Pets, like people, experience pain from chronic conditions including arthritis, when injured or during recovery from a surgical or dental procedure. Because Fido or Fluffy can’t tell us if or when they hurt, one of the most important conversations our doctors have with pet owners is whether or not they’ve noticed any changes to their pet’s quality of life. Many times, a behavior change is the first indication that a pet is experiencing pain so we want to make sure an individualized evaluation is performed to identify possible causes that can be treated in one or more ways.
Chronic pain usually lasts for weeks to months and is commonly caused by degenerative joint disease, cancer or neuropathic conditions. Old age, by itself, is not a reason for a pet to slow down or display behavior changes. Here are a few observations about behavior changes that can help our vets determine if a pet may be experiencing chronic pain:
- Prefers not to be picked up
- No longer uses the litter box
- Reluctance to go up or downstairs
- Difficulty with self-grooming
- Stopped jumping onto the bed or sofa (dogs) or windowsills or countertops (cats)
- Loss of appetite
- Aggression or biting
Depending upon the medical conditions that are causing chronic pain, our veterinarians may dispense prescription medications to reduce inflammation and relieve discomfort. They may also recommend therapeutic laser treatment, acupuncture, and/or physical therapy to help improve mobility and decrease discomfort, allowing your pet to return to its normal routine and behaviors.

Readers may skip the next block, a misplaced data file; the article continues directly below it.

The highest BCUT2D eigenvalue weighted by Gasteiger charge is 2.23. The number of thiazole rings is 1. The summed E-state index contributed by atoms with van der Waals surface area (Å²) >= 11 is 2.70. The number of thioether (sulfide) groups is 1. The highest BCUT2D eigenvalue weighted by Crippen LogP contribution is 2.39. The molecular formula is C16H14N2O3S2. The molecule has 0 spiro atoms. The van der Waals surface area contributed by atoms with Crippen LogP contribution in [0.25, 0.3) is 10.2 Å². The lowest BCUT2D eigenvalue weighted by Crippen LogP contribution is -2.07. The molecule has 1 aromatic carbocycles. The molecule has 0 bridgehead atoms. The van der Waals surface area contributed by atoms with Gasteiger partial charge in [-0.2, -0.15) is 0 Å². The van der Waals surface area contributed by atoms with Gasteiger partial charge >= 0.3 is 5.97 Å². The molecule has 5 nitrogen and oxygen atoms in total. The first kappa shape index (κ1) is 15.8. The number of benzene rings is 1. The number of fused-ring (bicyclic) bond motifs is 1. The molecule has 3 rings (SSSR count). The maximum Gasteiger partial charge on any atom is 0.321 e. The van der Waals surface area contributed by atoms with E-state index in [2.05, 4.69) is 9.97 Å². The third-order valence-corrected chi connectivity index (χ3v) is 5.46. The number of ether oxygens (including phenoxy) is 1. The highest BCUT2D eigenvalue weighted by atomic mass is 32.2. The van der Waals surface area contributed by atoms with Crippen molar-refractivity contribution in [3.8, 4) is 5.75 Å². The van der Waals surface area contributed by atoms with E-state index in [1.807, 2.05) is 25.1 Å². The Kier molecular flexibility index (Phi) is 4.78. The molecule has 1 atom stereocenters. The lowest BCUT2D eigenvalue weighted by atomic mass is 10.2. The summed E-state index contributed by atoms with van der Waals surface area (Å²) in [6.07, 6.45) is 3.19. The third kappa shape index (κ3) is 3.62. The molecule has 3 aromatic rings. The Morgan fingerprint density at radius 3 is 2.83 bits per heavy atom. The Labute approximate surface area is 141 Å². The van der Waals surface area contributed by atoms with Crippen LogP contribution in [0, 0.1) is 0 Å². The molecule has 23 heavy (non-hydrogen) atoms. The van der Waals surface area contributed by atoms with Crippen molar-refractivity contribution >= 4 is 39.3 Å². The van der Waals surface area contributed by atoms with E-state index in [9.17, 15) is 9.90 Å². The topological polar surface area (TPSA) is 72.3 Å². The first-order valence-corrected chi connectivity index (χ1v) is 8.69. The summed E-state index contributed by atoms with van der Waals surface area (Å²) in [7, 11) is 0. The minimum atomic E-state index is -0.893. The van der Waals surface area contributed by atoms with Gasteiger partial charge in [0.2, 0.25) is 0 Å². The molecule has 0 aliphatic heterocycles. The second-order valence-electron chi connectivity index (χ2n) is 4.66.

Acute pain occurs at the onset of a tissue or bone injury and can continue until healing is completed. In these cases, one or more treatment modalities may be used to minimize pain until surgery can occur or until a tissue injury that doesn’t require surgery has healed. After a thorough evaluation of a pet’s acute pain level following an injury, prior to surgery, and after surgery, our veterinarians will typically dispense one or more prescription medications including anti-inflammatories and analgesics. Physical therapy, acupuncture and/or therapeutic laser treatment may also be included in the treatment plan to assist in the healing process and to help relieve pain.
Every pet that has been diagnosed with chronic or acute pain should be re-evaluated within a reasonable timeframe. Feedback from pet families about their pet’s comfort level and changes in mobility, appetite and/or urination and defecation habits will help our doctors evaluate if the prescribed treatments are successful or should be modified.
Keeping pets free of pain is a team effort that is most effective when pet parents identify behavior changes early, actively participate with recommended treatments, and regularly report on their four-legged friend’s progress. For more information about how BRVC can help keep your pet pain free, please call us at (630) 598-0600.